“All right,” said Mr. Fairfield “As a matter of social etiquette, I think it right to compliment my hostess, so I choose Mrs. Elliott on my side.”
“Oh, you choose me, father,” cried Marian, “do choose me.”
“Owing to certain insidious wire-pulling I’m forced to choose Miss Marian Elliott,” said Uncle Charley, pinching his daughter’s ear.
“If one Mrs. Elliott is a good thing,” said Mr. Fairfield, “I am sure two would be better, and so I choose Grandma Elliott to add to my collection of great minds.”
“Frank, my son,” said Uncle Charley, “don’t think for a moment that I am choosing you merely because you are the Last of the Mohicans. Far from it. I have wanted you from the beginning, and I’m proud to impress your noble intellect in my cause.”
“Thank you, sir,” said Frank, “and if our side can’t induce Patty to stay in Vernondale, it won’t be for lack of good strong arguments forcibly presented.”
“Modest boy!” said his mother, “You seem quite to forget your wise and clever opponents.”
In great glee the debaters took their places on either side of the library table, while Patty, being judge, was escorted with much ceremony to a seat at the head. An old parlour-croquet mallet was found for her, with which she rapped on the table after the manner of a grave and dignified chairman.
“The meeting will please come to order,” she said, “and the secretary will please read the minutes of the last meeting.”
“The secretary regrets to report,” said Frank, rising, “that the minutes of the last meeting fell down the well. Although rescued, they were afterward chewed up by the puppy, and are at present somewhat illegible. If the honourable judge will excuse the reading of the minutes, the secretary will be greatly obliged.”
“The minutes are excused,” said Patty, “and we will proceed at once to more important business. Mr. Frederick Fairfield, we shall be glad to hear from you.”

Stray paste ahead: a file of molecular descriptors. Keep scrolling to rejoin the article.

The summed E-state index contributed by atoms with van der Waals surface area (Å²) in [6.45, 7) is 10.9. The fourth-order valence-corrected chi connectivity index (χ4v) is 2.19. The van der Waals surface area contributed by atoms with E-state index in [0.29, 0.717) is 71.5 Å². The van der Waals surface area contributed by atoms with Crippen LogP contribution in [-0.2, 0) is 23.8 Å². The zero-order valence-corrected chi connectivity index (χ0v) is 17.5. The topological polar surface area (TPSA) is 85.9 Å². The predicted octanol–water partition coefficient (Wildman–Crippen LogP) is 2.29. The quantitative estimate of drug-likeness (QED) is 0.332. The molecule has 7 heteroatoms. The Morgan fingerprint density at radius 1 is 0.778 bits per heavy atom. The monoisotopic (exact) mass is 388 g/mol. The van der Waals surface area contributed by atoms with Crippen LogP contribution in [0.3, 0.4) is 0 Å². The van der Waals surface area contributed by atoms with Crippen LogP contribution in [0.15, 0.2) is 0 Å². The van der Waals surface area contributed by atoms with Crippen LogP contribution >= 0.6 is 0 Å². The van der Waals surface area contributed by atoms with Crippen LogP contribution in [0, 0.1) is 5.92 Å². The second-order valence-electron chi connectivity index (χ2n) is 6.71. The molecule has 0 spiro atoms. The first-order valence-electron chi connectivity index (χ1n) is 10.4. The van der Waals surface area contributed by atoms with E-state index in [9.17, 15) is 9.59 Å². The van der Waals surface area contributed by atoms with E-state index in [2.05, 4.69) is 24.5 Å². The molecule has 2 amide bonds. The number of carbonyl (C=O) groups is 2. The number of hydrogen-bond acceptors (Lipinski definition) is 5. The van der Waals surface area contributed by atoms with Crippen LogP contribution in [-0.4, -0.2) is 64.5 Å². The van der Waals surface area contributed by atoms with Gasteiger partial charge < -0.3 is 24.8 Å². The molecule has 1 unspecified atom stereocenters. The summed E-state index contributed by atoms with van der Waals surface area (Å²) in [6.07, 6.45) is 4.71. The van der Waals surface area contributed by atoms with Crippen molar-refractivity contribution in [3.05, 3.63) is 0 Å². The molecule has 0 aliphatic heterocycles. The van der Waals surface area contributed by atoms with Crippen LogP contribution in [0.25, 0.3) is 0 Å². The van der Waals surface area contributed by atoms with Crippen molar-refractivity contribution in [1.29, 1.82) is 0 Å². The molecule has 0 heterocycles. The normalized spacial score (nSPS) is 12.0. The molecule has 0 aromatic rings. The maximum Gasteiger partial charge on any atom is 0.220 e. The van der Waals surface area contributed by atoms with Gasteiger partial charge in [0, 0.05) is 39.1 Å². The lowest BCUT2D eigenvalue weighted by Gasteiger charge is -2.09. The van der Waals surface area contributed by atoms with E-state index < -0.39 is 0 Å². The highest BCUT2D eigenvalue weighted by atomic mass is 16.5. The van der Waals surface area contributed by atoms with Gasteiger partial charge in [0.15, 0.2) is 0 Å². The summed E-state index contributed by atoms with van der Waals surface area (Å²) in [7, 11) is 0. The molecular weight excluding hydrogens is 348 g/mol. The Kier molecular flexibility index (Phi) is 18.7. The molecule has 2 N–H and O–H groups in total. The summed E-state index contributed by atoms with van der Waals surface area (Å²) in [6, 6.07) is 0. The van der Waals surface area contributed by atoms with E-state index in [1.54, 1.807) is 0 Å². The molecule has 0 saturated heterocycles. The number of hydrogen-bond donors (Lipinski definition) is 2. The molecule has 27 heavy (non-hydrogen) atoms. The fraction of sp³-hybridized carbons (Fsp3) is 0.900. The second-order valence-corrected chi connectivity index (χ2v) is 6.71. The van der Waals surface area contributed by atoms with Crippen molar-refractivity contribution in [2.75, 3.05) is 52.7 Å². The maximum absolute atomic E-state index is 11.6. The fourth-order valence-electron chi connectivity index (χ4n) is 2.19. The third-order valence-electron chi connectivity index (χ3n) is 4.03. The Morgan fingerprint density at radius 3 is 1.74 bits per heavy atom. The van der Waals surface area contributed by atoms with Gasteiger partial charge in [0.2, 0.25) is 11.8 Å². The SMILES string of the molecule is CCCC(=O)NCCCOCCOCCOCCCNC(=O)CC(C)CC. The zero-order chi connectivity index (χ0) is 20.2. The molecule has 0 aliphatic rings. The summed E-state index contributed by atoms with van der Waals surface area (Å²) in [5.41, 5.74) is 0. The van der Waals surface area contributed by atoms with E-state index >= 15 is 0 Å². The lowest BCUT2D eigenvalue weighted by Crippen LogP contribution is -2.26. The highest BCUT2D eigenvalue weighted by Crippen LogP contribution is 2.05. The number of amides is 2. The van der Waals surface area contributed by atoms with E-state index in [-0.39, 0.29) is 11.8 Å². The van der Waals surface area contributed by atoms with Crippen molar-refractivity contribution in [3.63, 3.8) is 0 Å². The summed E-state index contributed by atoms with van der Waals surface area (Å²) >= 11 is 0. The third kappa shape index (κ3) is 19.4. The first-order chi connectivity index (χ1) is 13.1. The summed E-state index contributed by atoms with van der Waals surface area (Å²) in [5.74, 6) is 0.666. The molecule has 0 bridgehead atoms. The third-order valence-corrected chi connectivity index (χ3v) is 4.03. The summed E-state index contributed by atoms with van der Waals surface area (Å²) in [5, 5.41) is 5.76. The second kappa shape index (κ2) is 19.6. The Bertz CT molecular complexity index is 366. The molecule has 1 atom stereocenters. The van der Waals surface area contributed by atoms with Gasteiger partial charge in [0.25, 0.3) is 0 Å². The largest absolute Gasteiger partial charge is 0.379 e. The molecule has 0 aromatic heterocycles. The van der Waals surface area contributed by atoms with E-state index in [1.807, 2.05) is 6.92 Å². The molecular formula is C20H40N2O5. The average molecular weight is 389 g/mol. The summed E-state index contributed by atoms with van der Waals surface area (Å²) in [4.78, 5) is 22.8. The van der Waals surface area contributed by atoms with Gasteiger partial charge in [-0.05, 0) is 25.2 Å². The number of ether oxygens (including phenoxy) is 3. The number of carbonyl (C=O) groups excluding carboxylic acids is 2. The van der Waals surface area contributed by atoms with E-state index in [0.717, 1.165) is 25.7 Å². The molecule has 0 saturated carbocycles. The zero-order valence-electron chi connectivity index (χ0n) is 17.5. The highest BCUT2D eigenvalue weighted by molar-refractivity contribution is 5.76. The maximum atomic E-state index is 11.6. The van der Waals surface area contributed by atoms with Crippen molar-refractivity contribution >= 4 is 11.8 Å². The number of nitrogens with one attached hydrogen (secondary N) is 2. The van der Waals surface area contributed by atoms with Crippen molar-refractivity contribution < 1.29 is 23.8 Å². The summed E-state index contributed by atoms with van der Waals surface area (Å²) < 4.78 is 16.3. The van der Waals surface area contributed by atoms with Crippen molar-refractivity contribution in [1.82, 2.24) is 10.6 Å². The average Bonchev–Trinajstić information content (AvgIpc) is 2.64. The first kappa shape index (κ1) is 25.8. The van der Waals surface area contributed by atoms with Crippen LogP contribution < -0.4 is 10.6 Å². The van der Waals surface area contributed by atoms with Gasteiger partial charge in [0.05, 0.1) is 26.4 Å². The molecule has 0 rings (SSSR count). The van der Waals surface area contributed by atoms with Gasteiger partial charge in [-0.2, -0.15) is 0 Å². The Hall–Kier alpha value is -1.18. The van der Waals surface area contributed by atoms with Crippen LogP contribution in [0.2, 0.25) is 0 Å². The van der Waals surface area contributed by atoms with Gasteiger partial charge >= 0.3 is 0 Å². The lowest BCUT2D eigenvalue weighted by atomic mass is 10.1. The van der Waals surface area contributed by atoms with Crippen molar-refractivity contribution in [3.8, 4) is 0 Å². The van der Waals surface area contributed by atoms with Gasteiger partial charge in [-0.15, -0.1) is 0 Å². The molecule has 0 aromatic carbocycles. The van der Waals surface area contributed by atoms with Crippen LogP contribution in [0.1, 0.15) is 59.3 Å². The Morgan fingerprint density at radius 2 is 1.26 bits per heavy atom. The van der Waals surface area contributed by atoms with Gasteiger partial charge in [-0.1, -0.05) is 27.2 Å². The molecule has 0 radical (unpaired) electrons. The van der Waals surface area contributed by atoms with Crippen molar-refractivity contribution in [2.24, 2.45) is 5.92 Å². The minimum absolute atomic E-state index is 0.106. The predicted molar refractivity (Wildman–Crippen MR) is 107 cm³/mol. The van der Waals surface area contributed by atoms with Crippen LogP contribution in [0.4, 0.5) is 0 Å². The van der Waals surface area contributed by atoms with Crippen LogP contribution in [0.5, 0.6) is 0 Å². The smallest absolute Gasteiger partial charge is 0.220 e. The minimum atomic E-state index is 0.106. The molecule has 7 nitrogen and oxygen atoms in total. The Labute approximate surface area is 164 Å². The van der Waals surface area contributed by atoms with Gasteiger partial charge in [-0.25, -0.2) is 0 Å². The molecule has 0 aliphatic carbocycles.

Mr. Fairfield rose and said, “Your honour, ladies, and gentlemen: I would be glad to speak definitely on this burning question, but the truth is, I don’t know myself which way I want it to be decided. For, you see, my only desire in the matter is that the wise and honourable judge, whom we see before us, should have a home of such a character and in such a place as best pleases her; but, before she makes her decision, I hope she will allow herself to be thoroughly convinced as to what will please her. And as, by force of circumstance, I am obliged to uphold the New York side of this argument, I will now set forth some of its advantages, feeling sure that my worthy opponents are quite able to uphold the Vernondale side.”
“Hear, hear!” exclaimed Frank, but Patty rapped with her mallet and commanded silence.
Then Mr. Fairfield went on:
“For one thing, Patty has always lived in a city, and, like myself, is accustomed to city life. It is more congenial to both of us, and I sometimes fear we should miss certain city privileges which may not be found in a suburban town.”